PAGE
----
Reality television seems to be more common than ever and two of the most popular programmes relate, or part-relate, to the residential rental market.
Can’t Pay? We’ll Take It Away! and Nightmare Tenants, Slum Landlords frequently feature tenants being evicted for non-payment of rent after, in most cases, having used every loophole in the law to live cost-free for as long as is legally possible – causing their landlords considerable financial loss, not to say a great deal of stress.
Tenure laws have not moved with the times and in some ways have even regressed
As far as I am aware there has never been any scientific survey carried out on the mental and physical effects of this worry and hassle but I wouldn’t be surprised if in a few cases it has led to serious illness.
Not that this would have any effect on those tenants (admittedly a small minority) who abuse the housing tenure system for their own ends. What comes over from the television programmes – and directly dealing with the issue in real life – is their overwhelming sense of entitlement, even if at great cost to other people.
It could be argued that, in any sphere of life, there will always be those who expect a “free ride” and that the residential rental sector is no different. Unfortunately this is made worse by the fact that tenure laws have not moved with the times and in some ways have even regressed.
Residential lettings began to lose their Rising Damp typecasting with the introduction of short-assured tenancies by the then-Chancellor of the Exchequer, Nigel Lawson, during the 1980s. The purpose of the legislation was not to make life easier for landlords per se, but to make the sector more appealing for investors and by doing so raise both the choice and standard of rented accommodation.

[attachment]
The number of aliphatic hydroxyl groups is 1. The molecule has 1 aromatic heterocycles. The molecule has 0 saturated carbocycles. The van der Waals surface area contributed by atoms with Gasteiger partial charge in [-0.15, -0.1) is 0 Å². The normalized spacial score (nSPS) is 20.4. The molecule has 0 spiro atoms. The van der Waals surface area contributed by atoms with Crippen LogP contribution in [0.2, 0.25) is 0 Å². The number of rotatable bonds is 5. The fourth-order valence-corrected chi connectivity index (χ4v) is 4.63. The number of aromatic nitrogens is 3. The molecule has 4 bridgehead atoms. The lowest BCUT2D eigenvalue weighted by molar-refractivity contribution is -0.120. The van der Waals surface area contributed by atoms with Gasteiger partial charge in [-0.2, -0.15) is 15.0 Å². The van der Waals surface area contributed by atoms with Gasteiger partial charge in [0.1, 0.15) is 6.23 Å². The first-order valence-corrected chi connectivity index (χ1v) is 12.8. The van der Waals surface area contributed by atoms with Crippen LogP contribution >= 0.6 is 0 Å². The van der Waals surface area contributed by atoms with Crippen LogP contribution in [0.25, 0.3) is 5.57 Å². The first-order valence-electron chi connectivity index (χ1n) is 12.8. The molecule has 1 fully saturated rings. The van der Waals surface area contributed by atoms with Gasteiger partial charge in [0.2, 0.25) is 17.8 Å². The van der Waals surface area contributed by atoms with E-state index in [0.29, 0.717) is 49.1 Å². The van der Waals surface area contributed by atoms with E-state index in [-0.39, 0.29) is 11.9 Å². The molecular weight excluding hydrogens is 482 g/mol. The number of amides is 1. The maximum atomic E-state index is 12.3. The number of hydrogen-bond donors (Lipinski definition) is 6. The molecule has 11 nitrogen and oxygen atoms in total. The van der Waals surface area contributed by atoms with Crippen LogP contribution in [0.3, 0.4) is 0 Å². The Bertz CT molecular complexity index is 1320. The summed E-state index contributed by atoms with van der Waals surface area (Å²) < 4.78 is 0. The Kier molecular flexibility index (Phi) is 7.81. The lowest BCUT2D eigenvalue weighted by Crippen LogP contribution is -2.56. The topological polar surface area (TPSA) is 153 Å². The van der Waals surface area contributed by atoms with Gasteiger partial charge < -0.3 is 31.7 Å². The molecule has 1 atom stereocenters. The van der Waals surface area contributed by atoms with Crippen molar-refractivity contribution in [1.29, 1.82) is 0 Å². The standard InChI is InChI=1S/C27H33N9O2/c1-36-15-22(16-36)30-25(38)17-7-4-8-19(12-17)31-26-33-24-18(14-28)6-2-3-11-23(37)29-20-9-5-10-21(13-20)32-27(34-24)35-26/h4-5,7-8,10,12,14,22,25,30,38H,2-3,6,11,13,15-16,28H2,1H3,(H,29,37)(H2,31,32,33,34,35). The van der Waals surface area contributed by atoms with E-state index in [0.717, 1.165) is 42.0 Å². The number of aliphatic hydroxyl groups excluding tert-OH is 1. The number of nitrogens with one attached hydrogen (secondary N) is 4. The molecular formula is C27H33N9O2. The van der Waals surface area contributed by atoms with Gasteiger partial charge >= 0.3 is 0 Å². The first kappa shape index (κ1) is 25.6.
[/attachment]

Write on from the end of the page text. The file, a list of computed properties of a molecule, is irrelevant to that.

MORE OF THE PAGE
However, the law only worked fully as intended when tenants abided by the regulations and were prepared to move (or enter into a new lease) when the tenancy period ended; it remains open to that small minority who use the letter of the law to stretch out their stay for as long as possible (having stopped paying rent, of course) until ordered by a court to vacate the premises; and even then the landlord may have to resort to employing sheriff officers to gain physical repossession.
Unfortunately, there is scope for people to take advantage of recent laws passed by Holyrood. One piece of regulation means that a landlord will no longer be in a position to automatically regain repossession of a rental property at the end of a lease – no matter how fairly he or she treated the tenant throughout the lease period.
So how can a landlord minimise the chances of being unfortunate enough to take on the “barrack room lawyer” type of tenant, especially if new to lettings?
Not surprisingly, my contention is that using a bona fide letting agent is the most sensible option. No agent can ever guarantee that a tenant will not default on rent or behave irresponsibly but an efficient tenant-vetting system operated by the agent will minimise the risk. Incidentally, tenant vetting is not just about weeding out “bad eggs” – it also identifies reputable tenants who, nevertheless, may be tempted to take on a higher quality rental than they can really afford.
There is, of course, nothing to prevent a landlord carrying out DIY lettings, but those who decide to do so need to act with caution. Unlike the unfortunates in the aforementioned television programmes, they should not let a property to someone on the basis that he or she “seemed like a nice person”.
Clearly having a “nice” tenant is an advantage but that in itself will not a guarantee rental income. As for letting out to a “friend”, I’ve seen more than a few long-standing friendships crash and burn thanks to a tenancy that went wrong.
When letting a property, new landlords need a little of bit of the healthy scepticism that comes with buying a used car. It is not negativity but simple common sense – something those landlords on our television screens seemed to singularly lack.
• David Alexander is managing director of DJ Alexander